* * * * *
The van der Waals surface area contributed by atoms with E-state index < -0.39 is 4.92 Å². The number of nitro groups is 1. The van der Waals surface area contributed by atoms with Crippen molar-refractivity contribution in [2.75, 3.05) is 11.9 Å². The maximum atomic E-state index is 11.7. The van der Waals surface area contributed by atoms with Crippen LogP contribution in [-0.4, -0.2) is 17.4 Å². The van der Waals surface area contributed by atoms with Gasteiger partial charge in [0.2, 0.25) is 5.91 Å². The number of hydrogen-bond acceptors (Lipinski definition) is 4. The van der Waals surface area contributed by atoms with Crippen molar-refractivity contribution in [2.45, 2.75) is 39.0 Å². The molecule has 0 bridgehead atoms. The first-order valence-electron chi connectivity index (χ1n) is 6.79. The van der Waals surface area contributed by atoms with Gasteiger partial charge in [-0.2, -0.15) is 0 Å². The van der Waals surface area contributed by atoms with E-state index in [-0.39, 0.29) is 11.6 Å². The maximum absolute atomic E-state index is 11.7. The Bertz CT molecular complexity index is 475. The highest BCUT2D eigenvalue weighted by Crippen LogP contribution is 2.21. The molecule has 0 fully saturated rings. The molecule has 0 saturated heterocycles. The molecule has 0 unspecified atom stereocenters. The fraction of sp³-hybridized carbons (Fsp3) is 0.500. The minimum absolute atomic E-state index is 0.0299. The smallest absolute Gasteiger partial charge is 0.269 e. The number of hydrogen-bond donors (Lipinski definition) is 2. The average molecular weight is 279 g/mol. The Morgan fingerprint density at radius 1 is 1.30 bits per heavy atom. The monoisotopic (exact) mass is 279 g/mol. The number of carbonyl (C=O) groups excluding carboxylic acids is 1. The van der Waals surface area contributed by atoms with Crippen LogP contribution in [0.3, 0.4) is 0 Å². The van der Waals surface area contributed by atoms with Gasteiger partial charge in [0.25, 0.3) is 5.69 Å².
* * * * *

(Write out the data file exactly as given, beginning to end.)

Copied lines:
The van der Waals surface area contributed by atoms with E-state index < -0.39 is 4.92 Å². The number of nitro groups is 1. The van der Waals surface area contributed by atoms with Crippen molar-refractivity contribution in [2.75, 3.05) is 11.9 Å². The maximum atomic E-state index is 11.7. The van der Waals surface area contributed by atoms with Crippen LogP contribution in [-0.4, -0.2) is 17.4 Å². The van der Waals surface area contributed by atoms with Gasteiger partial charge in [0.2, 0.25) is 5.91 Å². The number of hydrogen-bond acceptors (Lipinski definition) is 4. The van der Waals surface area contributed by atoms with Crippen molar-refractivity contribution in [2.45, 2.75) is 39.0 Å². The molecule has 0 bridgehead atoms. The first-order valence-electron chi connectivity index (χ1n) is 6.79. The van der Waals surface area contributed by atoms with Gasteiger partial charge in [-0.2, -0.15) is 0 Å². The van der Waals surface area contributed by atoms with E-state index in [-0.39, 0.29) is 11.6 Å². The maximum absolute atomic E-state index is 11.7. The Bertz CT molecular complexity index is 475. The highest BCUT2D eigenvalue weighted by Crippen LogP contribution is 2.21. The molecule has 0 fully saturated rings. The molecule has 0 saturated heterocycles. The molecule has 0 unspecified atom stereocenters. The fraction of sp³-hybridized carbons (Fsp3) is 0.500. The minimum absolute atomic E-state index is 0.0299. The smallest absolute Gasteiger partial charge is 0.269 e. The number of hydrogen-bond donors (Lipinski definition) is 2. The average molecular weight is 279 g/mol. The Morgan fingerprint density at radius 1 is 1.30 bits per heavy atom. The monoisotopic (exact) mass is 279 g/mol. The number of carbonyl (C=O) groups excluding carboxylic acids is 1. The van der Waals surface area contributed by atoms with Crippen LogP contribution in [0.3, 0.4) is 0 Å². The van der Waals surface area contributed by atoms with Gasteiger partial charge in [0.25, 0.3) is 5.69 Å².